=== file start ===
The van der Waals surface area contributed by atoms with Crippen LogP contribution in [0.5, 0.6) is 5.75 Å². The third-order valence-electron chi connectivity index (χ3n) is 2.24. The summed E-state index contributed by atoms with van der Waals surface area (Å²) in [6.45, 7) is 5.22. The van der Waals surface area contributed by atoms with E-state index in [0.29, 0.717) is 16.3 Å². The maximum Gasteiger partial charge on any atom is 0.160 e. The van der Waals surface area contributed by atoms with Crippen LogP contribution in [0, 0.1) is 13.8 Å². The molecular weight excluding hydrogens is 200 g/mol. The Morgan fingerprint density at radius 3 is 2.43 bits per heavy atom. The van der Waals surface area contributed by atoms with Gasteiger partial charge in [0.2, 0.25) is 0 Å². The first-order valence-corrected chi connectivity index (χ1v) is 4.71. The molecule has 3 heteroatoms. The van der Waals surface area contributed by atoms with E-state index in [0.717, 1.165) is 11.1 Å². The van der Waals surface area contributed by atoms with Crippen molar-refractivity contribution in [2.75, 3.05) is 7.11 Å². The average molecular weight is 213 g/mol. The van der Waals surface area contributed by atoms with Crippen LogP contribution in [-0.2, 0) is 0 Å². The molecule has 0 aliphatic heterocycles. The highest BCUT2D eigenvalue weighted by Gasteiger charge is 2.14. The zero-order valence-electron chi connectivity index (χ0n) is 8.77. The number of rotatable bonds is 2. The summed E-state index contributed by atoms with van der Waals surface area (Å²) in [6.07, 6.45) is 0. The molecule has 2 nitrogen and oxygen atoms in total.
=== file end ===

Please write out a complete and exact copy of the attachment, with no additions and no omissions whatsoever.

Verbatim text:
The van der Waals surface area contributed by atoms with Crippen LogP contribution in [0.5, 0.6) is 5.75 Å². The third-order valence-electron chi connectivity index (χ3n) is 2.24. The summed E-state index contributed by atoms with van der Waals surface area (Å²) in [6.45, 7) is 5.22. The van der Waals surface area contributed by atoms with E-state index in [0.29, 0.717) is 16.3 Å². The maximum Gasteiger partial charge on any atom is 0.160 e. The van der Waals surface area contributed by atoms with Crippen LogP contribution in [0, 0.1) is 13.8 Å². The molecular weight excluding hydrogens is 200 g/mol. The Morgan fingerprint density at radius 3 is 2.43 bits per heavy atom. The van der Waals surface area contributed by atoms with Gasteiger partial charge in [0.2, 0.25) is 0 Å². The first-order valence-corrected chi connectivity index (χ1v) is 4.71. The molecule has 3 heteroatoms. The van der Waals surface area contributed by atoms with E-state index in [0.717, 1.165) is 11.1 Å². The van der Waals surface area contributed by atoms with Crippen molar-refractivity contribution in [2.75, 3.05) is 7.11 Å². The average molecular weight is 213 g/mol. The van der Waals surface area contributed by atoms with Crippen LogP contribution in [-0.2, 0) is 0 Å². The molecule has 0 aliphatic heterocycles. The highest BCUT2D eigenvalue weighted by Gasteiger charge is 2.14. The zero-order valence-electron chi connectivity index (χ0n) is 8.77. The number of rotatable bonds is 2. The summed E-state index contributed by atoms with van der Waals surface area (Å²) in [6.07, 6.45) is 0. The molecule has 2 nitrogen and oxygen atoms in total.